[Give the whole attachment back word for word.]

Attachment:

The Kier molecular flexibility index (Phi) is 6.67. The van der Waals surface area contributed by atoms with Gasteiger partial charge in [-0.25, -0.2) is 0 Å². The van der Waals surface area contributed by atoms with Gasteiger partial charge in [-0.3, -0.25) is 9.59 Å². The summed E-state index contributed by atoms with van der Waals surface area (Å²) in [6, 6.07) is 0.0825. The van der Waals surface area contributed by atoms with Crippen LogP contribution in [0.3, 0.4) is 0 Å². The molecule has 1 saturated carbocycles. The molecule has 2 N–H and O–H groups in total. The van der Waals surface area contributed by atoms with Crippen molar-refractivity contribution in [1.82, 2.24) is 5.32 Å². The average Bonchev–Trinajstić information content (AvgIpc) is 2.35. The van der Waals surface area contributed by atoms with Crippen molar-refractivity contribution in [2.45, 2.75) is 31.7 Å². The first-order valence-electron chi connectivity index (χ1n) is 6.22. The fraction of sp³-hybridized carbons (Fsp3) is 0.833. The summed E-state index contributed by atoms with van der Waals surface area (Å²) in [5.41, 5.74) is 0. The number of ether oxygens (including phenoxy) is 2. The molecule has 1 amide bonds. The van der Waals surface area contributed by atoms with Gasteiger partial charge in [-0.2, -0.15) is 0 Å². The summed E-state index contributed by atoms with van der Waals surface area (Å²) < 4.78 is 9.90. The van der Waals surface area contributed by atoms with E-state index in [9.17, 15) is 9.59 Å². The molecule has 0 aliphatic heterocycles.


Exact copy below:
The Kier molecular flexibility index (Phi) is 6.67. The van der Waals surface area contributed by atoms with Gasteiger partial charge in [-0.25, -0.2) is 0 Å². The van der Waals surface area contributed by atoms with Gasteiger partial charge in [-0.3, -0.25) is 9.59 Å². The summed E-state index contributed by atoms with van der Waals surface area (Å²) in [6, 6.07) is 0.0825. The van der Waals surface area contributed by atoms with Crippen LogP contribution in [0.3, 0.4) is 0 Å². The molecule has 1 saturated carbocycles. The molecule has 2 N–H and O–H groups in total. The van der Waals surface area contributed by atoms with Crippen molar-refractivity contribution in [1.82, 2.24) is 5.32 Å². The average Bonchev–Trinajstić information content (AvgIpc) is 2.35. The van der Waals surface area contributed by atoms with Crippen molar-refractivity contribution in [2.45, 2.75) is 31.7 Å². The first-order valence-electron chi connectivity index (χ1n) is 6.22. The fraction of sp³-hybridized carbons (Fsp3) is 0.833. The summed E-state index contributed by atoms with van der Waals surface area (Å²) in [5.41, 5.74) is 0. The number of ether oxygens (including phenoxy) is 2. The molecule has 1 amide bonds. The van der Waals surface area contributed by atoms with Gasteiger partial charge in [-0.2, -0.15) is 0 Å². The summed E-state index contributed by atoms with van der Waals surface area (Å²) < 4.78 is 9.90. The van der Waals surface area contributed by atoms with E-state index in [9.17, 15) is 9.59 Å². The molecule has 0 aliphatic heterocycles.